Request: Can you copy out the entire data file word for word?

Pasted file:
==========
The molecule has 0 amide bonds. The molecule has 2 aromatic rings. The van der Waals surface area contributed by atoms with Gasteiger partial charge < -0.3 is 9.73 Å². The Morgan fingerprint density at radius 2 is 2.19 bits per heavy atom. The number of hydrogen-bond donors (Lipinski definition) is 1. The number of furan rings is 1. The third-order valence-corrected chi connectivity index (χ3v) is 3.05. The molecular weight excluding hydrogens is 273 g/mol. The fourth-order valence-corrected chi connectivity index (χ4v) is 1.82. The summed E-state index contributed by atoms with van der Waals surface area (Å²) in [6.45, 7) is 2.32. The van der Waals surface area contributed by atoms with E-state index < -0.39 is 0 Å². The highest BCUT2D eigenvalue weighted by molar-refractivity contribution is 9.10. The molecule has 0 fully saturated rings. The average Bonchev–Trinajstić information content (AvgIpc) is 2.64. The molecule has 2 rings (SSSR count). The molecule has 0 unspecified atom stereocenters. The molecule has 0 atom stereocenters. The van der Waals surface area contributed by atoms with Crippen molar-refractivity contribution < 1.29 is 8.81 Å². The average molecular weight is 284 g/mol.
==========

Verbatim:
The molecule has 0 amide bonds. The molecule has 2 aromatic rings. The van der Waals surface area contributed by atoms with Gasteiger partial charge < -0.3 is 9.73 Å². The Morgan fingerprint density at radius 2 is 2.19 bits per heavy atom. The number of hydrogen-bond donors (Lipinski definition) is 1. The number of furan rings is 1. The third-order valence-corrected chi connectivity index (χ3v) is 3.05. The molecular weight excluding hydrogens is 273 g/mol. The fourth-order valence-corrected chi connectivity index (χ4v) is 1.82. The summed E-state index contributed by atoms with van der Waals surface area (Å²) in [6.45, 7) is 2.32. The van der Waals surface area contributed by atoms with E-state index < -0.39 is 0 Å². The highest BCUT2D eigenvalue weighted by molar-refractivity contribution is 9.10. The molecule has 0 fully saturated rings. The average Bonchev–Trinajstić information content (AvgIpc) is 2.64. The molecule has 2 rings (SSSR count). The molecule has 0 unspecified atom stereocenters. The molecule has 0 atom stereocenters. The van der Waals surface area contributed by atoms with Crippen molar-refractivity contribution < 1.29 is 8.81 Å². The average molecular weight is 284 g/mol.